But we can take it further than this. Simpson contended that he spent the 78 minutes in his home, taking a nap and then was wakened by Park's call to him shortly after 10:55 to take him to the airport. But there is reason to believe that this isn't really the right story. Park stated that he, who was not OJ's regular limosine driver, arrived at the Brentwood home at 10:22 p.m. (he was told to show up by 10:45). Guess he wanted to make sure he wasn't late. He drove north on Rockingham Ave. by the gate of 360 and noted that there really wasn't any room for him to pull the car to a stop at that gate, because he would be too exposed on Rockingham to traffic. Thus, he pulled up to Ashford, took a right turn and waited at the Ashford St. entrance to Simpson's estate. He said he was pretty sure that there was no car at the Rockingham entrance (OJ's Bronco would be found there, parked at a strange angle, the next morning). In addition, a neighbor who walked his dog between 9:30 and 9:45 p.m. testified also that there was no car at the Rockingham entrance at this hour either.
At 10:55, according to Park's testimony, he saw a large man dressed in dark clothing enter through the front door of the home. Shortly thereafter he called the house again, and OJ answered the phone, saying that he had fallen asleep and was showering and would be ready in a moment. Around that time (and the chronology isn't crystal clear here), Kato Kaelin, who was on the phone with a woman-friend, was startled by three loud bangings on his cabin wall; he said at first he thought it was an earthquake (we are in la-la land, aren't we?). Was this OJ trying to rouse him to help him get ready to depart? By the way, a map of the property is here; you can see the location not just of Kato's room but also the place where the right glove of a matching pair was found (the left glove was found at the murder scene). On the back pathway leading to Kato's cabin/room was found one of the blood-stained gloves. The defense was forced to argue conspiracy by the LAPD and planting of evidence in order to dodge the bullet of one of OJ's gloves at the murder scene and one, with blood of Goldman, at his home.
There were also about 8 drops of blood leading from the Bronco, now parked on Rockingham, into the front entrance of the home. What confuses me about this scenario, however, is that if OJ did drop the glove (inadvertently?) on his property, why were there no drops of blood along the back walkway near Kato's room? Had he sort of "cleaned himself up" before walking towards Kato's place and banging on it to roust him, inadvertently dropping the glove there?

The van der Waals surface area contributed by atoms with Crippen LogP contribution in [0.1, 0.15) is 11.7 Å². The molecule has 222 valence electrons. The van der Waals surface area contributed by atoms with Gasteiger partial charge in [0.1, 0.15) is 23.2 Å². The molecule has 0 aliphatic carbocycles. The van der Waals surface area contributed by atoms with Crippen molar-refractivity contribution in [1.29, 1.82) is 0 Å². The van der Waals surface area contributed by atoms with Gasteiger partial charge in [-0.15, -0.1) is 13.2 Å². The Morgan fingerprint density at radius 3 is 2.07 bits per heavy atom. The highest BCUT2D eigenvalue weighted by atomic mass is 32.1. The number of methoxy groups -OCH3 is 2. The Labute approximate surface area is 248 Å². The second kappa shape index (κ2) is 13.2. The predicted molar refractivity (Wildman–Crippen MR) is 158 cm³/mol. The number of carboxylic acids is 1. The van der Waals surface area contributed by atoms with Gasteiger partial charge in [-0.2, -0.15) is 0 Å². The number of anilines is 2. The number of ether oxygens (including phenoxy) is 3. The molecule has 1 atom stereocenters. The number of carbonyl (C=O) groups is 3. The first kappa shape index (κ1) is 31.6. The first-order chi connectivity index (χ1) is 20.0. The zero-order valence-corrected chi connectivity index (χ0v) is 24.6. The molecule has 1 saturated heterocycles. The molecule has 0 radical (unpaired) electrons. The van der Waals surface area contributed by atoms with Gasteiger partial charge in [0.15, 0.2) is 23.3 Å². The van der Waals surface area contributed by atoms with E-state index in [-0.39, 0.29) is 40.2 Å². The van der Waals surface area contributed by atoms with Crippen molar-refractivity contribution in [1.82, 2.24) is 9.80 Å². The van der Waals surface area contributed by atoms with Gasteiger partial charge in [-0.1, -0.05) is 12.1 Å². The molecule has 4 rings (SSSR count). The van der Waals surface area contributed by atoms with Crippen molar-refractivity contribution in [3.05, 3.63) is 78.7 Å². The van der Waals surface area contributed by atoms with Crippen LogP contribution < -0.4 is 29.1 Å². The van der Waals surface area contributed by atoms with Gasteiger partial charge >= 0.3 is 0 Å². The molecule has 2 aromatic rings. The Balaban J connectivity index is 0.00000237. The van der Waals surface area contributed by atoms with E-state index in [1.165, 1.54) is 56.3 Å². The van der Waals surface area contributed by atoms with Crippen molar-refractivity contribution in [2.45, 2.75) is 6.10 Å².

The limousine driver testified that OJ was sweating quite a bit when he finally got into the car and they departed for LAX at around 11:15 p.m. In those 15 or 20 minutes between arriving home and climbing in the limo, OJ had changed clothes (showered?), and carried off a knapsack containing something (the prosecution said it was his clothes and the murder weapon) along with his luggage. This line of thinking then has him discard the knapsack into a garbage can at LAX when he got there.
This all makes it look pretty bleak for OJ at this point, especially when one of the prosecution witnesses says that it would have taken him no more than a minute or two to dispatch of Goldman at Nicole's condo. One witness the prosecution wanted to call said that she almost plowed into Simpson's car while he hurriedly was heading back towards his Rockingham home just north of Nicole's condo "about 11 p.m." She ultimately didn't testify because he lied to the prosecutors about those to whom she had actually told/sold her story.
The next (and final) essay tells why I think the prosecution's case fell apart...